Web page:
Managing Complexity of Control Software through Concurrency

G.H. Hilderink

Research output: ThesisPhD Thesis - Research UT, graduation UTAcademic

19 Downloads (Pure)

Abstract

In this thesis, we are concerned with the development of concurrent software for embedded systems. The emphasis is on the development of control software. Embedded systems are concurrent systems whereby hardware and software communicate with the concurrent world. Concurrency is essential, which cannot be ignored. It requires a proper handling to avoid pathological problems (e.g. deadlock and livelock) and performance penalties (e.g. starvation and priority conflicts). Multithreading, as such, leads to sources of complexity in concurrent software. This complexity is considered frightening, because it complicates the software designs and the resulting code. Moreover, this paradigm complicates the understanding of the behaviour of concurrent software. A paradigm with a precise understanding of concurrency is essential. In this thesis, a methodology is proposed that comprises a paradigm of fundamental aspects of concurrency. These fundamental aspects are derived from the Communicating Sequential Processes (CSP) theory. CSP is a theory of programming that is developed by Hoare, Brookes, and Roscoe. CSP comprises fundamental concepts useful for precisely describing and studying concurrent systems. These concepts are based on processes and events. Processes and events are abstract entities, more abstract than objects. Processes and events are essential in describing and reasoning about the real-time behaviour of process architectures. A process architecture describes a (sub-) program as a composition of communicating processes. The proposed methodology brings a subset of CSP to practice in order to specify, design, and implement process architectures. The CSP concepts bring forth a glue-logic between these phases in the development trajectory. Furthermore, these concepts offer technical solutions, which have been enhanced with notion of priorities, exception handling, and timing. The precise semantics of the concepts and their restrictions provide the guidelines to create reliable and robust concurrent software. The abstraction and separation of well-defined concerns contribute to managing complexity in concurrent software. The proposed methodology defines the following ingredients: 1. A graphical modelling language defines graphical notations and rules that are derived from CSP. The graphical modelling language is used for specifying, designing, and graphically programming process architectures. This results in CSP diagrams. 2. An object model implements the CSP concepts by means of objectoriented techniques. This model can be implemented in objectoriented programming languages. This results in the CSP libraries for Java, C (in object-oriented style) and C++. The graphical modelling language and the object model go together. CSP diagrams are used to describe and to analyse process architectures. A CSP library is used to implement process architectures in an objectoriented programming language. This methodology uses processoriented and object-oriented techniques, and hides thread-oriented techniques. The proposed methodology is applied to control applications on embedded computer systems.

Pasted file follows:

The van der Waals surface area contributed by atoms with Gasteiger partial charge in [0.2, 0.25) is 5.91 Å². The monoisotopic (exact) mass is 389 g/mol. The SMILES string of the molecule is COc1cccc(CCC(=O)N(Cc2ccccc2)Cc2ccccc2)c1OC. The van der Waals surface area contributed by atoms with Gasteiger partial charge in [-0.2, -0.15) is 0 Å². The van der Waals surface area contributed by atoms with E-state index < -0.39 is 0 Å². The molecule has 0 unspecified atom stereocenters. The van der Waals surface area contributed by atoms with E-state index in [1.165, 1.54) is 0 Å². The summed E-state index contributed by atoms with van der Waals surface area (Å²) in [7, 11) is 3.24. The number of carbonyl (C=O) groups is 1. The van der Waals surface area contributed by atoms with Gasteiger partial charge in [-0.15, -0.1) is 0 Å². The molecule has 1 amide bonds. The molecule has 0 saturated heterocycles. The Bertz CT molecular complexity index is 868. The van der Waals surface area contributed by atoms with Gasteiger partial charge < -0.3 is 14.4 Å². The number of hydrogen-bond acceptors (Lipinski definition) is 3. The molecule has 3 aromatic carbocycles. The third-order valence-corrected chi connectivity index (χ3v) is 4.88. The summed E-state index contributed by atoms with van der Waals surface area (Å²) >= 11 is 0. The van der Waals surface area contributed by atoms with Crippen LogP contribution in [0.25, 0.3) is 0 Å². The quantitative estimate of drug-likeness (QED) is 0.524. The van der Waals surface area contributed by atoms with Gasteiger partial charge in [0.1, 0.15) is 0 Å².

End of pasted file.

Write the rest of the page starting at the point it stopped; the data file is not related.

Original languageEnglish
Awarding Institution
  • University of Twente
Supervisors/Advisors
  • van Amerongen, Jacob , Supervisor
  • Broenink, Jan, Advisor
Award date19 May 2005
Place of PublicationEnschede, The Netherlands
Publisher
Print ISBNs90-365-2204-8
Publication statusPublished - 19 May 2005

Fingerprint

Embedded systems
Computer programming languages